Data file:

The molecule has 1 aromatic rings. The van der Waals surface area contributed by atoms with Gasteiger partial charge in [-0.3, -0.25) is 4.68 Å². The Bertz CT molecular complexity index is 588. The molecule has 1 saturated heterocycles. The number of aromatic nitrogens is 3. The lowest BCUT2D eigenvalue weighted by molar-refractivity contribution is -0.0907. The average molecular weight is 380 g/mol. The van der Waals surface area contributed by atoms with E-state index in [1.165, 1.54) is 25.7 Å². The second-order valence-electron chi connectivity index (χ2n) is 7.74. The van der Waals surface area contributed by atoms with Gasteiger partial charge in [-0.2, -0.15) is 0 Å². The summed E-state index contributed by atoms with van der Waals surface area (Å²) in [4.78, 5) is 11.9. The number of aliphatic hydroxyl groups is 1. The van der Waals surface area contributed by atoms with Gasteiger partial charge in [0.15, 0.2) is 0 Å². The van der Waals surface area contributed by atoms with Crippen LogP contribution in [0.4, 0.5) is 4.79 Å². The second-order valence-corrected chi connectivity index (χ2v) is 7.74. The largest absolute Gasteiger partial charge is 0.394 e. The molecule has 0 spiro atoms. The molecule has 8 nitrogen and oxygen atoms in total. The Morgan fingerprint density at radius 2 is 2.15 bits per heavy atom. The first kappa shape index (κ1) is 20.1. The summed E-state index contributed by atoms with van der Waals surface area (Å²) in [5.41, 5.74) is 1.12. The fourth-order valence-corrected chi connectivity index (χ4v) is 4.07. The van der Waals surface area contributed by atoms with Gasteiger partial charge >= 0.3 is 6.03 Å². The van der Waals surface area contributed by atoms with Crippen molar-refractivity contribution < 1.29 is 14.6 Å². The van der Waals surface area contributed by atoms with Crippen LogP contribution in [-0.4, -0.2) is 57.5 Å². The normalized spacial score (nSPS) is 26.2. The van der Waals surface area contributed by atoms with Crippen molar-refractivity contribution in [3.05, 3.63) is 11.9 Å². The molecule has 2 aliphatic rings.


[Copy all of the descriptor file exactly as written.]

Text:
The molecule has 1 aromatic rings. The van der Waals surface area contributed by atoms with Gasteiger partial charge in [-0.3, -0.25) is 4.68 Å². The Bertz CT molecular complexity index is 588. The molecule has 1 saturated heterocycles. The number of aromatic nitrogens is 3. The lowest BCUT2D eigenvalue weighted by molar-refractivity contribution is -0.0907. The average molecular weight is 380 g/mol. The van der Waals surface area contributed by atoms with E-state index in [1.165, 1.54) is 25.7 Å². The second-order valence-electron chi connectivity index (χ2n) is 7.74. The van der Waals surface area contributed by atoms with Gasteiger partial charge in [-0.2, -0.15) is 0 Å². The summed E-state index contributed by atoms with van der Waals surface area (Å²) in [4.78, 5) is 11.9. The number of aliphatic hydroxyl groups is 1. The van der Waals surface area contributed by atoms with Gasteiger partial charge in [0.15, 0.2) is 0 Å². The van der Waals surface area contributed by atoms with Crippen LogP contribution in [0.4, 0.5) is 4.79 Å². The second-order valence-corrected chi connectivity index (χ2v) is 7.74. The largest absolute Gasteiger partial charge is 0.394 e. The molecule has 0 spiro atoms. The molecule has 8 nitrogen and oxygen atoms in total. The Morgan fingerprint density at radius 2 is 2.15 bits per heavy atom. The first kappa shape index (κ1) is 20.1. The summed E-state index contributed by atoms with van der Waals surface area (Å²) in [5.41, 5.74) is 1.12. The fourth-order valence-corrected chi connectivity index (χ4v) is 4.07. The van der Waals surface area contributed by atoms with Gasteiger partial charge >= 0.3 is 6.03 Å². The van der Waals surface area contributed by atoms with Crippen molar-refractivity contribution < 1.29 is 14.6 Å². The van der Waals surface area contributed by atoms with Crippen LogP contribution in [-0.4, -0.2) is 57.5 Å². The normalized spacial score (nSPS) is 26.2. The van der Waals surface area contributed by atoms with Crippen molar-refractivity contribution in [3.05, 3.63) is 11.9 Å². The molecule has 2 aliphatic rings.